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A Flight To Rome 1608-2008 (Tom Comer, Newry)

 

 Situated at the very entrance to The Vatican, the Hotel Columbus was an appropriate place to begin a weekend of events commemorating the 400th anniversary of arrival of The Earls of Tyrone and Tyrconnell in Rome in 1608. This fine hotel, formerly the Palazzo Rovere, was once home to the family of Pope Julius XI. In 1608 Pope Paul V placed the building at the disposal of the Irish Earls on their arrival in Rome.

On Friday 11th April 2008 through the doors of this same building came Hugo Mac Ui Neill Buidhe from Portugal accompanied by his extended family and friends from Germany, Portugal, France, Holland, USA, various parts of Ireland including Newry. The whole party was led by the world famous piper Ferdia Doherty from Chicago, to the Air of Gleantán Glas Gaoth Dhobhair. There in the quiet gardens of The Columbus Hotel old friends were reunited and new acquaintances made. After a wine and cheese reception everyone attended a concert in the Angelicum University with music by Téada and Roisín Elsafty. 

 

On Saturday 12th April the whole party was taken by private coach for the short drive up The Janiculum Hill to the church of San Pietro in Montorio, the burial place of the Irish Community in Rome 1608-1616. Here Dr Elizabeth Fitzpatrick (NUI Galway) gave a most informative talk on the family vaults and the inscriptions on the gravestones.

 

At mid-day in brilliant sunshine there followed a reception at the military academy, Palazzo Salviati. Here too the poets Mebh McGuckian, Nuala Ní Dhómhnaill, and Eilean Ní Chuilleanain read some of their poetry in celebration of the women who accompanied the Earls.

 

It was then on to the church of San Ignazio and the wonderful Cross Border Orchestra.

These young musicians provided a treat of music and a quiet church in Rome resounded to the sound of an orchestra expanded by ancient uileann pipes, highland pipes and the Lambeg drum.The finalé was The World Premier of  ‘ The O’Neill Suite’ by Brian Byrne, complemented by a narrative script written by Dr John McCavitt. Conductor was Gearóid Grant and tenor soloist and narrator was Emmanuel Lawler. Willie Drennan, on the Lambeg Drum, evocatively recreated the storms encountered by the earls’ ship as it plied its way to the continent. A Lambeg Drum in a Jesuit church in Rome, surely a first.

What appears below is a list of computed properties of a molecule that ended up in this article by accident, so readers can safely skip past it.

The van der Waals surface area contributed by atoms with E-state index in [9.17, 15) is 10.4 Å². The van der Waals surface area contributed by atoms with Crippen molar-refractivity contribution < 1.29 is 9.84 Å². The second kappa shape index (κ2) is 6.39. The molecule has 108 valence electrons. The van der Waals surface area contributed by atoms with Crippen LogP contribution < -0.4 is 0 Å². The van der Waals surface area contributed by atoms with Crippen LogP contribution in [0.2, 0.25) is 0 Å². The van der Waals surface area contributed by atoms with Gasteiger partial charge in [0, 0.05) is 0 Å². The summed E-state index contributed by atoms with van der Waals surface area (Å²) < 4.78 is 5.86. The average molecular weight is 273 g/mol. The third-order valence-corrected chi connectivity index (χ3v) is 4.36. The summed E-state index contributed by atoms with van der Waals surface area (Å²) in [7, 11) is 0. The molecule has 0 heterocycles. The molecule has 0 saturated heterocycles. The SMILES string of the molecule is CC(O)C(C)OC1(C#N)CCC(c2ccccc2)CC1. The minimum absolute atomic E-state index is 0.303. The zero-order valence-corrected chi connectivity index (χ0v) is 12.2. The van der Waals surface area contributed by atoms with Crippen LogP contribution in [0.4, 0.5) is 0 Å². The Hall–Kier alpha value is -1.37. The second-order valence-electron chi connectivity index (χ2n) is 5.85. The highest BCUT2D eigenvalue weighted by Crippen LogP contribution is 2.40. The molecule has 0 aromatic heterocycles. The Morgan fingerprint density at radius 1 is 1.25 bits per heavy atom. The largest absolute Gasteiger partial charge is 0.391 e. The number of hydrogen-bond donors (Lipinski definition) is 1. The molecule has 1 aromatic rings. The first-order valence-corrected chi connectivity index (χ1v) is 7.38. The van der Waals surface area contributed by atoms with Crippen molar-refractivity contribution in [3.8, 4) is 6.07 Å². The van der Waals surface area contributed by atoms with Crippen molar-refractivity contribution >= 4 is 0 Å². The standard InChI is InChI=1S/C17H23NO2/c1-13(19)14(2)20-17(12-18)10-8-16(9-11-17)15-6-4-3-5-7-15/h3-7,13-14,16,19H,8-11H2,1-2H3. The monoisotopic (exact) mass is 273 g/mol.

Saturday evening was rounded off with a Gala Black Tie cocktail reception and Formal Gala Dinner at the Palazzo Doria Pamphilj.This elegant dwelling boasts an art gallery which houses many works of art and artifacts. There were sculptures, bas reliefs, paintings, sarcophagus, and a magnificent Caravaggio. When Don Hugo and family had been piped in, everyone sat in splendor and enjoyed the best Florentine steaks and wine to suit all tastes. Diners included Cardinal Brady, John Hume and Ambassadors Fahey, Ó Huiginn and Sharkey.

 

 

 

Tom and Mairéad Comer at the Black Tie dinner

 

On Sunday 13th morning everyone was back at San Pietro for concelebrated Mass by Cardinal Brady and 12 other priests. Many of the hymns were sung in Irish. The choir was provided by the Irish College and Roisín Elsafty was the soloist. At the conclusion of the Mass the piper lead Don Hugo and the whole congregation on the short walk up the hill to the Villa Spada, the home of Noel Fahey, Irish Ambassador to The Holy See. This lovely Villa sits high atop the Janiculum Hill and here the guests enjoyed a reception whilst admiring a rooftop view of the Eternal City.

 

Cardinal Brady, Dom Hugo O'Neill and family and Mrs Siobhann McCavitt pictured after mass at San Pietro in Montorio

 

In the evening, after a leisurely stroll downhill, Dom Hugo and friends made their way to the residence of Ambassador Sean Ó Huiginn at the Embassy of Ireland to Italy.  A large crowd had assembled in anticipation of hearing the acknowledged authority on ‘The Flight of the Earls’ Dr John McCavitt from Newry. It was certainly a case of keeping the good wine till the last. New insights into the journey and the subsequent fate of the earls and their followers were related, as only John can, to an enthralled audience. Ambassador Ó Huiginn most generously rounded off the evening by entertaining all to food and wine of the best.

And so concluded a memorable journey for all concerned.

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